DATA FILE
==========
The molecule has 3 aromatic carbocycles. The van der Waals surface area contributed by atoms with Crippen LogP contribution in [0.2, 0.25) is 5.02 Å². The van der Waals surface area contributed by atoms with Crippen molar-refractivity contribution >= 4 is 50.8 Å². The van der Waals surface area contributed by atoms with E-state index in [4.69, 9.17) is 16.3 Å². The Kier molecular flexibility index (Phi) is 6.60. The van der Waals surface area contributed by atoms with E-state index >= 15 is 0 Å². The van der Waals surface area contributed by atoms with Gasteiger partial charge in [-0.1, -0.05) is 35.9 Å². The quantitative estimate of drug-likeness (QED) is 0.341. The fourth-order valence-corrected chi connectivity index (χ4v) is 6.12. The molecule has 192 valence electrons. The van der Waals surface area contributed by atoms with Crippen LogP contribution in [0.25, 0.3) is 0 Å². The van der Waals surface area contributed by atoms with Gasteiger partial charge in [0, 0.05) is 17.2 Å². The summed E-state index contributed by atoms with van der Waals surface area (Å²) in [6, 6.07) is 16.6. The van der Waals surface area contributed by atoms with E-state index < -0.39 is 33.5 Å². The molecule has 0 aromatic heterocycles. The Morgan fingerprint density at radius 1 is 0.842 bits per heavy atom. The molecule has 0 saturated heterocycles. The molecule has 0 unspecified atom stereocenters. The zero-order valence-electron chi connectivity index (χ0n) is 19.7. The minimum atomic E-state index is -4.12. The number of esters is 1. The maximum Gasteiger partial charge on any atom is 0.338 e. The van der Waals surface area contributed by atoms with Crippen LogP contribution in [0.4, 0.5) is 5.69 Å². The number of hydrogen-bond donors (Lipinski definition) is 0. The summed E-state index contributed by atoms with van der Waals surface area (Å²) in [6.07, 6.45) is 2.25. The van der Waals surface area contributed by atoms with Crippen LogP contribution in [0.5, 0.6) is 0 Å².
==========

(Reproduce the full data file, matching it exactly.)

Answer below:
The molecule has 3 aromatic carbocycles. The van der Waals surface area contributed by atoms with Crippen LogP contribution in [0.2, 0.25) is 5.02 Å². The van der Waals surface area contributed by atoms with Crippen molar-refractivity contribution >= 4 is 50.8 Å². The van der Waals surface area contributed by atoms with E-state index in [4.69, 9.17) is 16.3 Å². The Kier molecular flexibility index (Phi) is 6.60. The van der Waals surface area contributed by atoms with E-state index >= 15 is 0 Å². The van der Waals surface area contributed by atoms with Gasteiger partial charge in [-0.1, -0.05) is 35.9 Å². The quantitative estimate of drug-likeness (QED) is 0.341. The fourth-order valence-corrected chi connectivity index (χ4v) is 6.12. The molecule has 192 valence electrons. The van der Waals surface area contributed by atoms with Crippen LogP contribution in [0.25, 0.3) is 0 Å². The van der Waals surface area contributed by atoms with Gasteiger partial charge in [0, 0.05) is 17.2 Å². The summed E-state index contributed by atoms with van der Waals surface area (Å²) in [6, 6.07) is 16.6. The van der Waals surface area contributed by atoms with E-state index < -0.39 is 33.5 Å². The molecule has 0 aromatic heterocycles. The Morgan fingerprint density at radius 1 is 0.842 bits per heavy atom. The molecule has 0 saturated heterocycles. The molecule has 0 unspecified atom stereocenters. The zero-order valence-electron chi connectivity index (χ0n) is 19.7. The minimum atomic E-state index is -4.12. The number of esters is 1. The maximum Gasteiger partial charge on any atom is 0.338 e. The van der Waals surface area contributed by atoms with Crippen LogP contribution in [0.4, 0.5) is 5.69 Å². The number of hydrogen-bond donors (Lipinski definition) is 0. The summed E-state index contributed by atoms with van der Waals surface area (Å²) in [6.07, 6.45) is 2.25. The van der Waals surface area contributed by atoms with Crippen LogP contribution in [0.5, 0.6) is 0 Å².